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Sunday, June 26, 2022

Dwindling record sales forces Zouk producers to call Konpa to the rescue

CSMS Magazine Staff Writers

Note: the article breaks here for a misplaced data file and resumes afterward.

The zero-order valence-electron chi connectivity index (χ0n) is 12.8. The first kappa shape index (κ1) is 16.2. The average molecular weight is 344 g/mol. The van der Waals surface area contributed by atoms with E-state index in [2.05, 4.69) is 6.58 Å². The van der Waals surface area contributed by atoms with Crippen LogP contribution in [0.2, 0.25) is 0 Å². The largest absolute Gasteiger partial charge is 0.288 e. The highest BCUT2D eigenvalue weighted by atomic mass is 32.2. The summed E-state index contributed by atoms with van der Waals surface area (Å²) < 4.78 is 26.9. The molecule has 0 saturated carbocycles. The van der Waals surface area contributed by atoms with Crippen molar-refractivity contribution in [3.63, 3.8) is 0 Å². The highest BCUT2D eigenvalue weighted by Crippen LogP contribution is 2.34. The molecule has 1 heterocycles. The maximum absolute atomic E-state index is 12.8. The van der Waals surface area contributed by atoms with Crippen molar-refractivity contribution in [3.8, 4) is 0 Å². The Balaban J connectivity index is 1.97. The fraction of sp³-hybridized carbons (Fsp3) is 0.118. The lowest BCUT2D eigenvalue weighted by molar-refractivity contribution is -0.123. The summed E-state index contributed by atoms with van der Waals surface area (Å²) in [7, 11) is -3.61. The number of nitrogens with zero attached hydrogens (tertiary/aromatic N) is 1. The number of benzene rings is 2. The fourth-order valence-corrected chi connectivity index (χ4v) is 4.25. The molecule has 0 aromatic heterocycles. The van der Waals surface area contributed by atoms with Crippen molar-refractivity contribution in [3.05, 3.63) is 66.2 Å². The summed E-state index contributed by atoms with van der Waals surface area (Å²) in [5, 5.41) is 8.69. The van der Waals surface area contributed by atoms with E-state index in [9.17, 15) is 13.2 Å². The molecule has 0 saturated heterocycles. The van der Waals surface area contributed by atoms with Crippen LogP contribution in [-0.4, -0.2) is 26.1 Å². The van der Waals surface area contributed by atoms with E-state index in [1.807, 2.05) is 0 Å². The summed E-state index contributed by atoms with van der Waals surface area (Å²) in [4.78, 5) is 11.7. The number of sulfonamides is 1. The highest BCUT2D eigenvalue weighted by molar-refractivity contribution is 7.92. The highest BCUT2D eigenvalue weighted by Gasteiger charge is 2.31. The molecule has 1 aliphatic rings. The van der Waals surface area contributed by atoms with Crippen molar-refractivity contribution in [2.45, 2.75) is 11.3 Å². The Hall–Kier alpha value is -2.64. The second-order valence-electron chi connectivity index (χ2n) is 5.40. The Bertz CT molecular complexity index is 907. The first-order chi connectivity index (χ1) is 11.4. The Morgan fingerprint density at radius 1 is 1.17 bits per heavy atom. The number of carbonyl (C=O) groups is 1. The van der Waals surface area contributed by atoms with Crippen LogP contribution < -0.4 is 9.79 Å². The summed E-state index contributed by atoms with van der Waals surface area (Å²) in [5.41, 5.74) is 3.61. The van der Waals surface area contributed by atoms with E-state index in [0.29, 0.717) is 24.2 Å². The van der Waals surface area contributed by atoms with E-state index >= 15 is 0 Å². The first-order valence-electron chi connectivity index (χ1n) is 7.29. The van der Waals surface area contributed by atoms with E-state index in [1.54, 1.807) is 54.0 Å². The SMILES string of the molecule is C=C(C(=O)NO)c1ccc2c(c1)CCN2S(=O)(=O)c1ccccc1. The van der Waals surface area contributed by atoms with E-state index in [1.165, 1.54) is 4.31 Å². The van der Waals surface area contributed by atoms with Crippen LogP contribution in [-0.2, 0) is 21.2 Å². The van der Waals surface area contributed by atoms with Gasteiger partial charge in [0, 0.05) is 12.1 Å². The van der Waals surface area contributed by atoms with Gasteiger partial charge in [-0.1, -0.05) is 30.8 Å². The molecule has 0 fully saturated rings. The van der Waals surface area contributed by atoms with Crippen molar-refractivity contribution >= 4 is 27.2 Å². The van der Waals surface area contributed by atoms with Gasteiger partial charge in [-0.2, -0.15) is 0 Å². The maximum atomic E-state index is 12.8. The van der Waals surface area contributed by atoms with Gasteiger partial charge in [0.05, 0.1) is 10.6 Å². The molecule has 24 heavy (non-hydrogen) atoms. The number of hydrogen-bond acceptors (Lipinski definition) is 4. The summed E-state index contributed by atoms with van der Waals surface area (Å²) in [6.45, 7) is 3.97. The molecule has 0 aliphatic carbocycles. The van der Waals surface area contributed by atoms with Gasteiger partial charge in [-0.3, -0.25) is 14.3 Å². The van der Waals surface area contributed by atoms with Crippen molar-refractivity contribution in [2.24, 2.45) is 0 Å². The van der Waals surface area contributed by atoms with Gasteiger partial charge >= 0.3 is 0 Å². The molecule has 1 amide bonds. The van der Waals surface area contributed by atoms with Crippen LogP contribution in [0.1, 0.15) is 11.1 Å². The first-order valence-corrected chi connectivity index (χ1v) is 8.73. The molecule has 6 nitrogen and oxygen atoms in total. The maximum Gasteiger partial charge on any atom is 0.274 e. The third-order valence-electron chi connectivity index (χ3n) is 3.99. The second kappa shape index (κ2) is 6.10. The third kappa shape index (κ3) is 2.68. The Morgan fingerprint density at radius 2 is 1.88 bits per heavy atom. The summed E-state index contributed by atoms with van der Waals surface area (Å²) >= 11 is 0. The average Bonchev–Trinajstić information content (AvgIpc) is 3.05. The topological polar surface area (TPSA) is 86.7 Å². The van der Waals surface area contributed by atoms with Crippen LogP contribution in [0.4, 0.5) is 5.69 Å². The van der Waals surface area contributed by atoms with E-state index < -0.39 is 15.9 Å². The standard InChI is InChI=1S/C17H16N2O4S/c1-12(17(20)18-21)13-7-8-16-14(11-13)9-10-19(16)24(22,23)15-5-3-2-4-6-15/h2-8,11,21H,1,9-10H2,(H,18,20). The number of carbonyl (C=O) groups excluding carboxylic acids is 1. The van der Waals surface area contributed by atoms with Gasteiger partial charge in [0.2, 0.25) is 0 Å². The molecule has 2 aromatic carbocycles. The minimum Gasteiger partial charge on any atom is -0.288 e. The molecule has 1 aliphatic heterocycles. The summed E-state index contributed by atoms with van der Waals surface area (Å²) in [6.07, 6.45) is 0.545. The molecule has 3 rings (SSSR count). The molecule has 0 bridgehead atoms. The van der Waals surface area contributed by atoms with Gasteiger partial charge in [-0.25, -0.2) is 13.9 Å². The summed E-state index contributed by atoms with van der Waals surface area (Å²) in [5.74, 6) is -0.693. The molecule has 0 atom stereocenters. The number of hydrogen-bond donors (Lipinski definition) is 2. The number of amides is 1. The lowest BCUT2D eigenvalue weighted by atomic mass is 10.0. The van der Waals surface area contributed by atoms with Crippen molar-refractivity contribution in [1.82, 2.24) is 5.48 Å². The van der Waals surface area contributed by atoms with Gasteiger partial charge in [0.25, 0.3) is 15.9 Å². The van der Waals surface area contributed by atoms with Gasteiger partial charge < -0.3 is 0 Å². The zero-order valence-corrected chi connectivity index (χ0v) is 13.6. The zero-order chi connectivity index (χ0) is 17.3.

Last month, Christine Jean-Pierre wrote an article in which she tackled the new reality of Zouk becoming Konpa due to low Zouk sales. To our big surprise, a lot of readers reacted to it. Most of them praised it, for the article justified a phenomenon they have been noticing for quite some time. “Many of my friends seized to go to Zouk parties because they are more like a show (une kermesse) where you can only go and listen. You can’t dance the way Konpa can make you to,” said one reader from Marseille, France.            Some readers, however, did not take this assertion lightly. They claimed that Zouk is of a higher standard, and the musicians do respect the codes that rule danceable music. They don’t talk over it like Konpa musicians do.            In CSMS Magazine, we are not musicologists but we can observe trends of events. We write our articles based on facts, not on selfish feelings. We love Zouk just as we love Konpa and many other genres. But we cannot ignore the fact that Zouk is not what it used to be when Kassav and other bands dominated the Caribbean music chart. Then, the music was lively, upbeat and deliciously danceable. It was an exciting melody, sounding original with no deviation from the core, traditional Caribbean beat. Who can forget Zouk la se sel medikaman nou ni by the group Kassav?            By the late 1990s, Zouk was slowly changing, drifting away from its traditional beat and becoming slower with the introduction of Zouklove. The melody is sweet, but most of its songs were only good to listen to over a candlelight dinner in a Sunday afternoon.            An other factor that is contributing to the Zouk problem is its steady rapprochement with French chansonettes (traditional French songs). “Zouk music have become 80% French and 20% Creole. Most people don’t buy the records because they tell me they can’t identify with them,” said Yves Jules, a record storeowner in Orlando, Florida.            Konpa in the other hand continues to maintain its traditional rhythm—lovely, direct, and utterly danceable. You can always squeeze and feel the joy while moving to the awesome beat. Music lovers and partygoers have taken notes, and so did Zouk producers. Many of Zouk artists are literally playing Konpa—maybe out of necessity—to boost record sales. When the song is not entirely Konpa, the beat or the backbone is unequivocally so. Some observers are even talking about Konpa-Zouk as the new genre.            However lovely the new Konpa-Zouk phenomenon is, we believe that Zouk can still maintain its identity and reclaim its old fans if a correction is made in order to bring the music to its traditional beat. As a matter of fact, one Zouk band is showing the path. The group Face-à-Face considered to be the most prolific is original, pure and incredibly lovely. Although they have an equal number of French and Creole songs, the Zouk beat hols firm and deliciously intact.  Finally, music genres do and must evolve in order to meet the demands of new generations of music lovers. Konpa is not what it used to be 50 years ago. Over the years, more variances have developed. There is even a version called Konpa-Love symbolized by groups like Zin, Carimi, Kadans etc… However, one thing remains constant: the beat, which is easily recognizable. That is the path to follow. Remaining original and the fans will stick to your genre.Also see Zouk music producers have turned into Kompa to boost record sales

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